On the summit, one of the first things I did was take out Wim’s SPOT device, turn it on, and push on the “custom message” that would send out the “We made the summit” message to an email list, and post it to facebook. I had no way of knowing if any of these messages were actually making it through, and this one was no exception, but I’d gotten used to how the device behaved, and assumed that when it stopped blinking the little message light, that the message had been sent. Unfortunately, even though it appeared to be sent, it was never received, so I found out when we returned from the mountain, that people hadn’t realized that we’d made the summit! And here I thought that everyone would be cheering from the sidelines. Poo! (as Jay would say!)
We arrived at the summit at around 11pm. Look at where the sun is above the horizon on this first picture that I took from the summit, looking back at Denali Pass:
I should point out that at the bottom left of the picture, there are a couple of wands lying on the ground, and at the very bottom of the picture, are the tips of my feet, with my crampon points sticking out.
We had a lot to do on the summit – summit kiss and hug, pictures of each other (at the beginning of this piece!), blowing kisses to our friend, Linda, taking a picture with the CureJM (Cure Juvenile Myositis) banner:
And saying a final good-bye to my friend, Monty:
I noticed that I’d lost my iphone while I was on the summit, but I looked all around and couldn’t find it, anywhere – I even took off my jackets, thinking that it must have slid into my pants or gotten lost on an inside layer of a jacket. No such luck. I couldn’t find it, anywhere, so lost all of the photos that I’d taken on that device, as opposed to the photos I’d taken on my camera.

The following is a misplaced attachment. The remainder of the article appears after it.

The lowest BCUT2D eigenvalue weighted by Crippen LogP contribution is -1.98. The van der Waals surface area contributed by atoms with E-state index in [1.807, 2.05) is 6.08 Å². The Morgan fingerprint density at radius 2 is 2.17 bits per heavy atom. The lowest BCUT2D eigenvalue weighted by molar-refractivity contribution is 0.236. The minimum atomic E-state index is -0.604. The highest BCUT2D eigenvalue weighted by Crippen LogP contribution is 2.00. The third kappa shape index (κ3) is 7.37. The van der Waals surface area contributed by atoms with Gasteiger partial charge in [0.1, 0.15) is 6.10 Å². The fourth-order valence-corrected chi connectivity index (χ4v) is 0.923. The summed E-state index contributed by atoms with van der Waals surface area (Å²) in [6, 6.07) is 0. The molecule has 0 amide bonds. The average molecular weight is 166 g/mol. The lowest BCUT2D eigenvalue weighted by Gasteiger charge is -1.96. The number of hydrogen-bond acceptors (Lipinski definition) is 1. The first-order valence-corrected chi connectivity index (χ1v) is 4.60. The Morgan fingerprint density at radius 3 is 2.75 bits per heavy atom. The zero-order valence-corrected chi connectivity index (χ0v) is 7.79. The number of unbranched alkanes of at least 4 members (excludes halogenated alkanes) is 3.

Jay was worried about us having to get down in the dark. HAH! I wasn’t so worried, as I’d not noticed real darkness in at least a week or so. However, old habits die hard, and when midnight approaches, some of us innately expect darkness to arrive soon. So, after spending a pretty full 40 minutes on the summit, with no one else in sight, we turned around and headed back. There were some parts of the ridge that were very narrow, where a fall would likely have been fatal, so Jay slowed us down so that we’d stay focused on making sure that we weren’t reckless in our descent on the parts where there was a lot of exposure. Much of the descent was fairly benign, so we were able to go pretty quickly on quite a bit of it. And, by the time we got close to Denali Pass, it looked as though the sun was really setting.
I’d not been particularly careful on the wide places where falls were not a problem, and so fell a couple of times. It turned out that Jay saw this, and concluded that we were getting tired, so he was extra careful going from Denali Pass toward our camp, which was good, since this is where many people do fall on their return, and not a small number of those falls have been fatal. We spent probably about an hour and a half on this section of the climb, and when we got to the base, with just the long stretch to our camp to go, we were able to see the horizon, again. Dang if the sun didn’t look as though it were in the same position we’d seen it in just a few hours ago, only this time, we realized that it was now rising, when before, it had been setting – all in the northern sky. . .
By the time we got back to camp, it was either 3:30 or 4:30am on the 24th – so we’d been climbing some 16 or 17 hours. We decided to just sleep that day (as opposed to packing up and heading down). While some part of us was very happy about the accomplishment, another part was very tired, and yet another part knew that we still had a lot more to go before we could say that we were “done” and truly successful on the climb.
May all your summits be bright!